Military veterans are a notable segment of the clients our therapy animal teams serve across the U.S. The impact animal-assisted interventions (AAI) can have for veterans is so significant that in November 2019, Pet Partners signed an agreement with Veterans Health Administration (VHA) to set standards for AAI at VHA facilities and encourage more VHA facilities to incorporate AAI into their health care for veterans. We’re pleased to share this guest post from a Pet Partners therapy animal team about their experiences visiting with veterans at a VA medical center.
Beginning in 2013, my therapy partner Wilson and I began volunteering at the Minneapolis VA Medical Center. We were fortunate to get this opportunity, and I am doubly fortunate because I, too, am a veteran, having served 20 years in the U.S. Army. We were assigned to volunteer at the polytrauma unit. This unit helps rehabilitate brain or spinal cord injuries that are combat related, or the result of injuries such as strokes or vehicle accidents. We have had the opportunity to work with patients who were severely injured and those well on the way to recovery. Prior to COVID-19, we volunteered two times a month.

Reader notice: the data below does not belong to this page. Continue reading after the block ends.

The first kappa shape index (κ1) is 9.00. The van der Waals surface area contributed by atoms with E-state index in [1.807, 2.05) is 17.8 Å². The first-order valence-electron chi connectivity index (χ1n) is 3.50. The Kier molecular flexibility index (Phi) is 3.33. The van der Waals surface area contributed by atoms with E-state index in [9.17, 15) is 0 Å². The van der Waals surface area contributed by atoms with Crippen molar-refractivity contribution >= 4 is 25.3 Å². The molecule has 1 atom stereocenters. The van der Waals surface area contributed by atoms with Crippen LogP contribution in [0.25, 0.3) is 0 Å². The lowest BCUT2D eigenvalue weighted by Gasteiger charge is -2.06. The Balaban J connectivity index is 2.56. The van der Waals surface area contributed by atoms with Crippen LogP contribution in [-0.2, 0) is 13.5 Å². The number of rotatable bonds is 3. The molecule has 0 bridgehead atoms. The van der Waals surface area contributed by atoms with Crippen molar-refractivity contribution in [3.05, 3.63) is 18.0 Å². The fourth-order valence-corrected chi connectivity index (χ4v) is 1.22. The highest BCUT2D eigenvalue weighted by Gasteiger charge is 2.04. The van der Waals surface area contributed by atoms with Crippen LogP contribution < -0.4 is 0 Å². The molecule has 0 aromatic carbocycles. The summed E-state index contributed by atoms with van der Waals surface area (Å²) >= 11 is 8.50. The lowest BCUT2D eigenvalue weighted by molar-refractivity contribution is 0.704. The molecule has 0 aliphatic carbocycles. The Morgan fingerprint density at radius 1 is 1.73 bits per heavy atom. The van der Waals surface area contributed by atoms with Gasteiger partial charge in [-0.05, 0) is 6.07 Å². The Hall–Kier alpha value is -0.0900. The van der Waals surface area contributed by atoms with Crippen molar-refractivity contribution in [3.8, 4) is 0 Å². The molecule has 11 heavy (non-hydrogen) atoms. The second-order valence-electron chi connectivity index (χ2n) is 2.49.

This assignment has been interesting in that each time it is unique. When we come to the unit, we are part of a regular patient group session run by a recreational therapist. The session provides an opportunity for patients to interact with one another, build their communication skills, work on thinking skills, or just be with others. The activities run the gamut from group discussion to group games, outings, and other activities. Wilson and I are essentially “one of the gang” during the session.